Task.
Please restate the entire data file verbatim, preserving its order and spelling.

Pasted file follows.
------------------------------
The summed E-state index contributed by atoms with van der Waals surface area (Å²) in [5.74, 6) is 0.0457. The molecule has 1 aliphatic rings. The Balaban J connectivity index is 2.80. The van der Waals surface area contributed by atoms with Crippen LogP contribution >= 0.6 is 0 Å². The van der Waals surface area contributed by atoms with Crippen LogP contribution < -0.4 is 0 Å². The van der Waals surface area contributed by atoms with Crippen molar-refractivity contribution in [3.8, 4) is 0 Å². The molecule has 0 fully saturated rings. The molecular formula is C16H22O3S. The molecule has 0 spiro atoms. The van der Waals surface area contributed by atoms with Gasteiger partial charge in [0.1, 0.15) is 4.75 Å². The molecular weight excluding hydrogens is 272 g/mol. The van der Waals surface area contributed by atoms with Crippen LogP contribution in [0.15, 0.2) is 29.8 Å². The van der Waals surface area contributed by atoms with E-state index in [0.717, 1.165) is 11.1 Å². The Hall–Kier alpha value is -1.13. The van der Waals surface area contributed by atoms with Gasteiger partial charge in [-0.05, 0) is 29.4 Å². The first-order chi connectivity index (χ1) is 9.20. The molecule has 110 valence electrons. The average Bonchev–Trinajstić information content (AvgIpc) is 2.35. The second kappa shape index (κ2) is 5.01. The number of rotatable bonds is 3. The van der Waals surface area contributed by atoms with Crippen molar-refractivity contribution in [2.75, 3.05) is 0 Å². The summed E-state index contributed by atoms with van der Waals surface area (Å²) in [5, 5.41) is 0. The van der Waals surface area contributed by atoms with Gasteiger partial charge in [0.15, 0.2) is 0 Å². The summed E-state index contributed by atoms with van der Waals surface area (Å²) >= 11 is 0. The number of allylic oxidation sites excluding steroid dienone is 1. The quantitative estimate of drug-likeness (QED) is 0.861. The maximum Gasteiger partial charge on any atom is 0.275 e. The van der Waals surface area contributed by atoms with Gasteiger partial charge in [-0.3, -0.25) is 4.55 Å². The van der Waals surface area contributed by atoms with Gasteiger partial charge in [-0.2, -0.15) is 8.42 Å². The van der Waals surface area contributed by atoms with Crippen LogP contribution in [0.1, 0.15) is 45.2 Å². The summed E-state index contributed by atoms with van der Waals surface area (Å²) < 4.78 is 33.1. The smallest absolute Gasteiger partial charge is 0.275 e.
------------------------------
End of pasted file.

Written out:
The summed E-state index contributed by atoms with van der Waals surface area (Å²) in [5.74, 6) is 0.0457. The molecule has 1 aliphatic rings. The Balaban J connectivity index is 2.80. The van der Waals surface area contributed by atoms with Crippen LogP contribution >= 0.6 is 0 Å². The van der Waals surface area contributed by atoms with Crippen LogP contribution < -0.4 is 0 Å². The van der Waals surface area contributed by atoms with Crippen molar-refractivity contribution in [3.8, 4) is 0 Å². The molecule has 0 fully saturated rings. The molecular formula is C16H22O3S. The molecule has 0 spiro atoms. The van der Waals surface area contributed by atoms with Gasteiger partial charge in [0.1, 0.15) is 4.75 Å². The molecular weight excluding hydrogens is 272 g/mol. The van der Waals surface area contributed by atoms with Crippen LogP contribution in [0.15, 0.2) is 29.8 Å². The van der Waals surface area contributed by atoms with E-state index in [0.717, 1.165) is 11.1 Å². The Hall–Kier alpha value is -1.13. The van der Waals surface area contributed by atoms with Gasteiger partial charge in [-0.05, 0) is 29.4 Å². The first-order chi connectivity index (χ1) is 9.20. The molecule has 110 valence electrons. The average Bonchev–Trinajstić information content (AvgIpc) is 2.35. The second kappa shape index (κ2) is 5.01. The number of rotatable bonds is 3. The van der Waals surface area contributed by atoms with Crippen molar-refractivity contribution in [2.75, 3.05) is 0 Å². The summed E-state index contributed by atoms with van der Waals surface area (Å²) in [5, 5.41) is 0. The van der Waals surface area contributed by atoms with Gasteiger partial charge in [0.15, 0.2) is 0 Å². The summed E-state index contributed by atoms with van der Waals surface area (Å²) >= 11 is 0. The number of allylic oxidation sites excluding steroid dienone is 1. The quantitative estimate of drug-likeness (QED) is 0.861. The maximum Gasteiger partial charge on any atom is 0.275 e. The van der Waals surface area contributed by atoms with Gasteiger partial charge in [-0.3, -0.25) is 4.55 Å². The van der Waals surface area contributed by atoms with Gasteiger partial charge in [-0.2, -0.15) is 8.42 Å². The van der Waals surface area contributed by atoms with Crippen LogP contribution in [0.1, 0.15) is 45.2 Å². The summed E-state index contributed by atoms with van der Waals surface area (Å²) < 4.78 is 33.1. The smallest absolute Gasteiger partial charge is 0.275 e.